Playing back and recording over the Mooste lake | photo: Nicola Casetta



the quality of silence and calmness of the rural soundscape the rich variety of figure-ground sound the timbre of the sound reverberating through the forest the transparent light of the Estonian summer the warm colors of the sunset the absence of a boundary between day and night the approximation between art and life the rural becoming cultural and the urban just a noisy memory the unlimited timeless space of pure nature where to flounder is sweet to me

The root of my main work can be found in the context of social mobility and is an attempt to suggest a movement from the city to the countryside. MoKS was exactly what I was looking for: a place where artists are breaking the boundaries between art and the normative places where art is usually presented as well as pushing to develop new capacities for developing an artistic approach closer to a more vibrant and tolerant reality that allows for cross- contamination in a broader context. I embraced a process utilizing both technological and non-technological material especially those of natural origin, blending them together to various degrees. MoKS and Mooste presented the perfect combination for this inquiry. I felt that I was able to perceive a deep connection to a sort of "essentiality" of the world, stripping things down to what I saw as needed.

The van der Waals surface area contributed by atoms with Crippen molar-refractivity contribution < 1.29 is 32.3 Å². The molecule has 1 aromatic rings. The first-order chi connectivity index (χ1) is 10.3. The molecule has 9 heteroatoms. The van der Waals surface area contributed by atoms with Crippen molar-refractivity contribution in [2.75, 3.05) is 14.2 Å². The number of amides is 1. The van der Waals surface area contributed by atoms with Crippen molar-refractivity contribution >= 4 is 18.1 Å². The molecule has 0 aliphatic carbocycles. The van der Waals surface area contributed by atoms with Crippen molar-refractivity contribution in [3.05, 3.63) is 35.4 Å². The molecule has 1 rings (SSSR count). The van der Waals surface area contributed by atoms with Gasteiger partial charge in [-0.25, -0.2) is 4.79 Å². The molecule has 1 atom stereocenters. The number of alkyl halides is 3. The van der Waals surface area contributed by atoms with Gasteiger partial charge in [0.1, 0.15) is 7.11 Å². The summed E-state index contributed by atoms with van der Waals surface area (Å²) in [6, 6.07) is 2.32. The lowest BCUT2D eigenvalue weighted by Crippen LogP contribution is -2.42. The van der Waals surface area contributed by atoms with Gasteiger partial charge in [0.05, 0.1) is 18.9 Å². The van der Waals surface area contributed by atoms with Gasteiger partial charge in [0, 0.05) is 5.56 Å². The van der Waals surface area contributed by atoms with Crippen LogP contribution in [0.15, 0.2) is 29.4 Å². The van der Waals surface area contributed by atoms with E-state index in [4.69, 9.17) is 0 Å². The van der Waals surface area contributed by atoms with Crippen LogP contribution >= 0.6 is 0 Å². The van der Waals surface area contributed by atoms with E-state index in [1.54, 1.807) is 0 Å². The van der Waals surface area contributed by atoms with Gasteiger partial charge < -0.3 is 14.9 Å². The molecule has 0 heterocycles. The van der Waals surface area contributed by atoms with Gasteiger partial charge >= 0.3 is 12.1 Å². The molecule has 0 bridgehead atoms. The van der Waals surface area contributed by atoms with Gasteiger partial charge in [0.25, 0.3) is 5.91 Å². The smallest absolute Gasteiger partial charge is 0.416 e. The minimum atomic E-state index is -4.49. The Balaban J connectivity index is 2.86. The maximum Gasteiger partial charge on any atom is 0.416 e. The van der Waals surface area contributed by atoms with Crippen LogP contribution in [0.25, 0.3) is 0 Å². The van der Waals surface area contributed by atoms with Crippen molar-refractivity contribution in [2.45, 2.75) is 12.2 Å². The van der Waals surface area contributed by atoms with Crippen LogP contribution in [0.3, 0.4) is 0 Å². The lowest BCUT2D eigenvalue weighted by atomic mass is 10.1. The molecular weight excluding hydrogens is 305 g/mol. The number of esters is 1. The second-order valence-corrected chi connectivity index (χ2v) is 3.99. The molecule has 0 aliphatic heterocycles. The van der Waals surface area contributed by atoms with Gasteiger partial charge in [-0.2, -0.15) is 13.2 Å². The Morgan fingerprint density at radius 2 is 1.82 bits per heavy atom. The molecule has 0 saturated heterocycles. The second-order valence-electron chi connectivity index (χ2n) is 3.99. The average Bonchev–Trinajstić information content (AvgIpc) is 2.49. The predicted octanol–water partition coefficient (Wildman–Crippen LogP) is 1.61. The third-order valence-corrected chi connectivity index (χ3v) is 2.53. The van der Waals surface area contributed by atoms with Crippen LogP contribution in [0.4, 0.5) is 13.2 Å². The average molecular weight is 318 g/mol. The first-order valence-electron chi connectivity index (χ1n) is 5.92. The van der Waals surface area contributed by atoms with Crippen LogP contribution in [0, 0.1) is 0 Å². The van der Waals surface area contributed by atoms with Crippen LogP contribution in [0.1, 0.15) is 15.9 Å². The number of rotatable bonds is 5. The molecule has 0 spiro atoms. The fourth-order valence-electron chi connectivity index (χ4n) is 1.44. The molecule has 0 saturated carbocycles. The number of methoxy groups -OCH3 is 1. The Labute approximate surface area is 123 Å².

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Geoff's practice focuses on field recording, mapping and spatial diagrams. Projects begin with the field recording of a specific site and through mapping of the points of where sounds were recorded a three dimensional diagram is created. He is interested in overlaying contrasting sites through sound and diagram and the unique relationships that occur when sites are juxtaposed.

Mooste Overlay, performance of Geoff Robinson in collaboration with Krista, Raivo and Mihkel Sildoja | photo: John Grzinich




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Alice Pamuk


I worked during my residency in MoKS on a sound installation that deals with cinema soundtracks. It aims to explore the inside of short moments in films when one sound transforms into another one. MoKS environment was beneficial for the work; An optimal concentration was possible thanks to the beautiful studio and the nice and quiet surrounding; Inputs given by Mooste's history and the numerous talks with Evelyn and John Grzinich, Geoff Robinson and Kimmo Modig was valuable as well. I was provided with the equipment I needed for the project, speakers, mixer and an iMac, which allowed me to work. John Grzinich answered my technical questions regarding equalisation and recording. His precise answers helped me to define better the limits of the work. It was precious I could ask questions with a specialist. He shared info about his practice as a sound artist and as a teacher of sound design. His experience brought grist to my mill. Particularly questions about texture, is a sound pleasant to the ear if it is achieved by addition of numerous sounds to the point where they become unrecognisable or on the contrary by subtraction and cleaning? This doesn't call for a correct answer but is a trigger for ideas and images.